Indicators of political and economic institution building over the last two decades paint an impressive picture, with 17% GDP growth in 2011 and a similar pace expected until 2020, if all goes as planned (World Bank, “Mongolia Quarterly Economic Update – February 2012”). However, the social development, namely the living standards of the population including poverty and inequality, has not succeeded adequately. The percentage of the population that is poor in Mongolia has been around 35 percent in the last decade. Household Socio-Economic Survey (HSES) concluded that 29.8 percent of the total population of Mongolia was living in poverty in 2011. As measured by the Gini coefficient of 0.36, the gap between rich and poor significantly widened. The richest 20 percent of the population consumes five times the amount consumed by the poorest 20 percent of the population (BTI report, 12-13).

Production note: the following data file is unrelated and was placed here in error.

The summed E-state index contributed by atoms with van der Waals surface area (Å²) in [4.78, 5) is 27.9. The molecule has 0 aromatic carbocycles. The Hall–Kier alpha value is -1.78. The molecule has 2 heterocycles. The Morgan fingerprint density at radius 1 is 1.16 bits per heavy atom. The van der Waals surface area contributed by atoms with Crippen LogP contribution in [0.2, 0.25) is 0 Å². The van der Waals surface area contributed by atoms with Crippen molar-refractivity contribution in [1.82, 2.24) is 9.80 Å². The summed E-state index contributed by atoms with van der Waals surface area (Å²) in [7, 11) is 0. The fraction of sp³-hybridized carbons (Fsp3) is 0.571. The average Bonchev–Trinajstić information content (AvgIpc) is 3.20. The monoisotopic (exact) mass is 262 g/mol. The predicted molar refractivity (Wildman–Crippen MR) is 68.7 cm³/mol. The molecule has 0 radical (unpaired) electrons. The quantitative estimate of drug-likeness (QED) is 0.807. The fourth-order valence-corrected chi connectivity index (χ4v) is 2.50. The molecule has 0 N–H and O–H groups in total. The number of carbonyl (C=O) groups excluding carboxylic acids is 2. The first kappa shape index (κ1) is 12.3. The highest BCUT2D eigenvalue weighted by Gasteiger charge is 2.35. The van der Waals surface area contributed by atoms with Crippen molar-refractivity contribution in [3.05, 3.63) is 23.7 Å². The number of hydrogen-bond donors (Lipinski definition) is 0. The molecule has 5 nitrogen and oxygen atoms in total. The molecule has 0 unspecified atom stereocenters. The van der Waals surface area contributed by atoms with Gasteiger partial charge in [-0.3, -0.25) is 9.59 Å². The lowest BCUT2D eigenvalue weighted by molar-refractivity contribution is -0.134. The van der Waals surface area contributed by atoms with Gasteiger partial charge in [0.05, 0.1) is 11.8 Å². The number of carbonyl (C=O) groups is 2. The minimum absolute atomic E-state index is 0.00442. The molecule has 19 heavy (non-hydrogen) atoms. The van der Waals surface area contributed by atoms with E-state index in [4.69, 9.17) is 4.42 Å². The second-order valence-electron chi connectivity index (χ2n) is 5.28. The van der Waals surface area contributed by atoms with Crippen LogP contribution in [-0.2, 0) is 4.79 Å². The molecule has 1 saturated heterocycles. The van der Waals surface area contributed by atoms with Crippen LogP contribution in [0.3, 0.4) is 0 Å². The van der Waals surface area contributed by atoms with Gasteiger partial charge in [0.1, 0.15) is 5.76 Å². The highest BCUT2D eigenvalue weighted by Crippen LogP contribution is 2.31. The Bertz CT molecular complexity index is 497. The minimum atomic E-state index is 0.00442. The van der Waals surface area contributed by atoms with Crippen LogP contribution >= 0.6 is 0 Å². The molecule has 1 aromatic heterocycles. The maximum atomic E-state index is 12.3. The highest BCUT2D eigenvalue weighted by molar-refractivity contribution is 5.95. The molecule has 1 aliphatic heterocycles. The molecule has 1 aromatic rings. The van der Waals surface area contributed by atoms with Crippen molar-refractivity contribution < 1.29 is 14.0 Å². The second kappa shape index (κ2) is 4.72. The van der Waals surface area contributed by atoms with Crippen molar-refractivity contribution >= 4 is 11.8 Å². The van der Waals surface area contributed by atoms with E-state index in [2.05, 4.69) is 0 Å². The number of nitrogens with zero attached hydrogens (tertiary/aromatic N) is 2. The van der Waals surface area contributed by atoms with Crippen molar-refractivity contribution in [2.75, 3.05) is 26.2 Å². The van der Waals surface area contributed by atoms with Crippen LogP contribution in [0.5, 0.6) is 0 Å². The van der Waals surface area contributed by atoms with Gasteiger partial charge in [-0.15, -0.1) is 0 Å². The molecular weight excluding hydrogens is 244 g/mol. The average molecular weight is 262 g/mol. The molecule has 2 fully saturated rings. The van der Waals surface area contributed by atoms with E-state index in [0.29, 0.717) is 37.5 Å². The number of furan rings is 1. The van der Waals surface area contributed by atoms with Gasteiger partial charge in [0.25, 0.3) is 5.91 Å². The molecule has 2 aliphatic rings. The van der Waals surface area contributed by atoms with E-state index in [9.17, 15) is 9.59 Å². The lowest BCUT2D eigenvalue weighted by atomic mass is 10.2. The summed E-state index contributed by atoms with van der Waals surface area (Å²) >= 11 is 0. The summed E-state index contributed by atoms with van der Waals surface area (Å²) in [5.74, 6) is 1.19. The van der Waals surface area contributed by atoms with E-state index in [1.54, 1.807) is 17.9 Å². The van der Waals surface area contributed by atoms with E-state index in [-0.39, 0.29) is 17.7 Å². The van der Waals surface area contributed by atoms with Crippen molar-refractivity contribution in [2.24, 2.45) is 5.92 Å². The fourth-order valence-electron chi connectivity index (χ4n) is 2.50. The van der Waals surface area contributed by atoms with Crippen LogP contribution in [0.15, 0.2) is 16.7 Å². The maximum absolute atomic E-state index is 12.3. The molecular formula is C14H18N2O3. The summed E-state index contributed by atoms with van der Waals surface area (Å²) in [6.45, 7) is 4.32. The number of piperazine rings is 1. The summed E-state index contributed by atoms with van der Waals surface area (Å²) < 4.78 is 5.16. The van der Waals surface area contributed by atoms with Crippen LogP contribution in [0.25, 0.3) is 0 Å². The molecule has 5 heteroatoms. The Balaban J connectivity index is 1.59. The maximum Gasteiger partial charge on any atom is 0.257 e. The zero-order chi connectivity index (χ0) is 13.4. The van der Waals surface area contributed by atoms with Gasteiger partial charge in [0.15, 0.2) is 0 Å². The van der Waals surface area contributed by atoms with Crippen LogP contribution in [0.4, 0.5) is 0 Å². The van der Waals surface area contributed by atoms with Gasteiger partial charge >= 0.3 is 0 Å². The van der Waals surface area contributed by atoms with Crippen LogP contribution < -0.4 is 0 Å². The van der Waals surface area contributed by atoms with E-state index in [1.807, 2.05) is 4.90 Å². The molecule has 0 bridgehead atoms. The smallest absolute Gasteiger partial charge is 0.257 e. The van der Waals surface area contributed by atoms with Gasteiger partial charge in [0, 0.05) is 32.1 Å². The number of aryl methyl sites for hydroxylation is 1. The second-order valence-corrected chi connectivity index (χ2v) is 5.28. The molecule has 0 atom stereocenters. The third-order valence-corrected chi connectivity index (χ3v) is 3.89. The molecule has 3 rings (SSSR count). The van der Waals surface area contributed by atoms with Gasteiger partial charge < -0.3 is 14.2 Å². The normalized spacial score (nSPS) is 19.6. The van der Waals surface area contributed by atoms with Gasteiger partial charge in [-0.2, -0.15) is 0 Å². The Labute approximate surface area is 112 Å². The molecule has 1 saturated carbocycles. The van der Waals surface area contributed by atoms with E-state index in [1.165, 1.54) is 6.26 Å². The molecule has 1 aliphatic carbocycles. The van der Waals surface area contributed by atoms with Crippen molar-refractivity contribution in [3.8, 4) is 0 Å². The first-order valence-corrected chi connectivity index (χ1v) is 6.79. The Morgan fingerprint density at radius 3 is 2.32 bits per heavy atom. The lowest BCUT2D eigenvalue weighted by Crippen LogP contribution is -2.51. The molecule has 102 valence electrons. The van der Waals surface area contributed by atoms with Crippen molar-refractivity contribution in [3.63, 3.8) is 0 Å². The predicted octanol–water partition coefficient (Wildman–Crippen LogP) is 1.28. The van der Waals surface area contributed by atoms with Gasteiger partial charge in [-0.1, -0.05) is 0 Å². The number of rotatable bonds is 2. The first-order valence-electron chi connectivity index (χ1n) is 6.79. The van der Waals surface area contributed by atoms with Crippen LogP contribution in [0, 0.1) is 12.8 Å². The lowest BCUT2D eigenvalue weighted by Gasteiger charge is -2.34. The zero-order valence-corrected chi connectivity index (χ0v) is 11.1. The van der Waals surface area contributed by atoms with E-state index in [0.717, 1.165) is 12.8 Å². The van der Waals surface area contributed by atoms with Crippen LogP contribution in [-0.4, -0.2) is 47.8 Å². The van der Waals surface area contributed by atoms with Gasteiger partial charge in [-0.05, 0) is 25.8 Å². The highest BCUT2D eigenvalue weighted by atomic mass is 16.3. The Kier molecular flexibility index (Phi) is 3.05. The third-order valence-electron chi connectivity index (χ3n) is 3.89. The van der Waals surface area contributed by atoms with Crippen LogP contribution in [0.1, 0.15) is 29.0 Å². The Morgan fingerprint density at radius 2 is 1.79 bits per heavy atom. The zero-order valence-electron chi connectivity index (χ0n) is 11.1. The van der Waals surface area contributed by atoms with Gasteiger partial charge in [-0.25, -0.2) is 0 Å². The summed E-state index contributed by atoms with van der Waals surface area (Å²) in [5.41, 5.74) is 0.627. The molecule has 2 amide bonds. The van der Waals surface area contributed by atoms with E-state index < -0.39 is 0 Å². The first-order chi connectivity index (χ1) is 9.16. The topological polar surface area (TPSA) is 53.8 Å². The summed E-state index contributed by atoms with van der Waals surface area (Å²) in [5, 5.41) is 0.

As many scholars have argued, privatization is independently responsible for a considerable part of the rise in poverty and inequality in Mongolia. Privatization was essentially a political decision, taken without very much analysis or even consideration of the likely short or long-term impact on poverty and income distribution. The government was then estimated to own 75 percent of all properties in Mongolia. According to the government of Mongolia, 4,500 enterprises were privatized through the voucher program over the period of 1991-1994. From 1996 to 2000, additional 942 enterprises and assets were privatized through sealed bid auctions (State Property Committee, 2002). One unanticipated development happened during the privatization process that became the core reason of income and wealth distribution inequality. Each citizen was issued three vouchers that could be used to buy shares of enterprises and businesses. However, managers and directors of the state owned enterprises were able to amass controlling ownership positions by using the vouchers of their extended families. In the result, half of the enterprises were controlled by insiders and those who were already at top of society.